Filling out the Free Application for Federal Student Aide (FAFSA) is the first step for students seeking financial support to go to college.
But completing the form is a perennial headache. Even the first step -- finding the right form online -- is confusing because the Web is populated with imposters. That's why the Center for New York City Affairs and Insideschools released FAFSA: The How-To Guide for Students and the Adults Who Help Them. The illustrated guide was designed to help students and families navigate the sometimes confusing federal financial aid process.
FAFSA: The How-To Guide was written in partnership with college guidance and financial aid professionals and funded by the Capital One Foundation. It is particularly relevant to students who are the first in their families to be going to college. The guide explains how to prepare for the form, what kinds of questions will be asked, and why the government needs the information on parents, families and income.
The guide also addresses complicated questions that first generation students might have, such as: how the FAFSA form defines parents and families when students don't live with their parents and how to fill out the FAFSA form if a parent or student is undocumented.
Click here to download a PDF of the guide and visit the Center for New York City Affair's website to order a copy (or copies) for yourself, your family or your students.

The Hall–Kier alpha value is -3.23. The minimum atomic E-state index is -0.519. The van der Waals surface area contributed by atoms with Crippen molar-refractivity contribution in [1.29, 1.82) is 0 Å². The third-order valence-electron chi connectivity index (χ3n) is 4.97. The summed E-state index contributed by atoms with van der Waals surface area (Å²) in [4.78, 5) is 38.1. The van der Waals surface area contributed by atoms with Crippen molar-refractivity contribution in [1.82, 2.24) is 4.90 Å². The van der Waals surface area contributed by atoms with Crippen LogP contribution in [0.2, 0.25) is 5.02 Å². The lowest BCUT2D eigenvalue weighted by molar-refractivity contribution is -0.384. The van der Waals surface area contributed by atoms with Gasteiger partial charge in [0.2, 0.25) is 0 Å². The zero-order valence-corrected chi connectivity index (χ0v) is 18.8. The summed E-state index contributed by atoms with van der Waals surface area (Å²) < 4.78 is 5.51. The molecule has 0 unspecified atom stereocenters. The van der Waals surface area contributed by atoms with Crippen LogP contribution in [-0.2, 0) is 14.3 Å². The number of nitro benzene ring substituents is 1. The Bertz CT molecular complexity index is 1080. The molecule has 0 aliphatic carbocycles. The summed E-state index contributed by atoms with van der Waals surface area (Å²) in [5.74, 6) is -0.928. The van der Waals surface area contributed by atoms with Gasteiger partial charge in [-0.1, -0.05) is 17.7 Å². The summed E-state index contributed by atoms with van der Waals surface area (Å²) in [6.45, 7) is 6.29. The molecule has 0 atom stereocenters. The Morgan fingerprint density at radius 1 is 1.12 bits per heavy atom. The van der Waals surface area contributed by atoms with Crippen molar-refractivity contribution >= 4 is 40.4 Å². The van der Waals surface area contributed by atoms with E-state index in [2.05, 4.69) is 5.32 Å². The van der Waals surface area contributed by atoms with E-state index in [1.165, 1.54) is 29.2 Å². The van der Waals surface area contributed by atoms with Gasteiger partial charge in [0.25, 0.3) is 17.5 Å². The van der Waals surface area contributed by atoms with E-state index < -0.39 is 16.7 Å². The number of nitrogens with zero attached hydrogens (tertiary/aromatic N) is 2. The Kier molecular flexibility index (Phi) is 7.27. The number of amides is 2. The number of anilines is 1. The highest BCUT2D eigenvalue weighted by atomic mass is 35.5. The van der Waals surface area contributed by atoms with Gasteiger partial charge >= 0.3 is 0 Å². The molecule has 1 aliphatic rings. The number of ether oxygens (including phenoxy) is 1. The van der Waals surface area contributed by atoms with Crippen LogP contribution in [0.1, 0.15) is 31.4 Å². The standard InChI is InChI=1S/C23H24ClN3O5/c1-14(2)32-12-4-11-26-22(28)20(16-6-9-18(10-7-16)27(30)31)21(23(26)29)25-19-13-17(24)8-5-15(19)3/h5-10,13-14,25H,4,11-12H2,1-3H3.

Council Speaker Christine Quinn said she would focus less on standardized tests, give parents a stronger advisory role and extend the school day for low-income children if she is elected mayor.
Without criticizing Mayor Bloomberg, Quinn implied that, if elected, her administration would depart from some of Bloomberg's education policies. While Bloomberg has focused on standardized tests as a way of measuring progress, Quinn said "testing should not be more important than teaching" and should not define schools. While Bloomberg has fostered competition among schools to outperform each other, Quinn said her administration would instead promote more collaboration by identifiying what is working and encouraging schools to share best practices. She pointed to New Dorp High School's literacy program as an example of something that should be expanded to other city schools.
Charter schools are here to stay, Quinn said, but she suggested she would not expand their numbers significantly. "They're at a good level right now," she said. She pledged support to large high schools like New Dorp or Truman High School. Bloomberg's Education Department has closed dozens of large high schools in the Bronx and Manhattan, breaking them into smaller schools. Quinn said she supports the small schools, but large schools can be successful as well.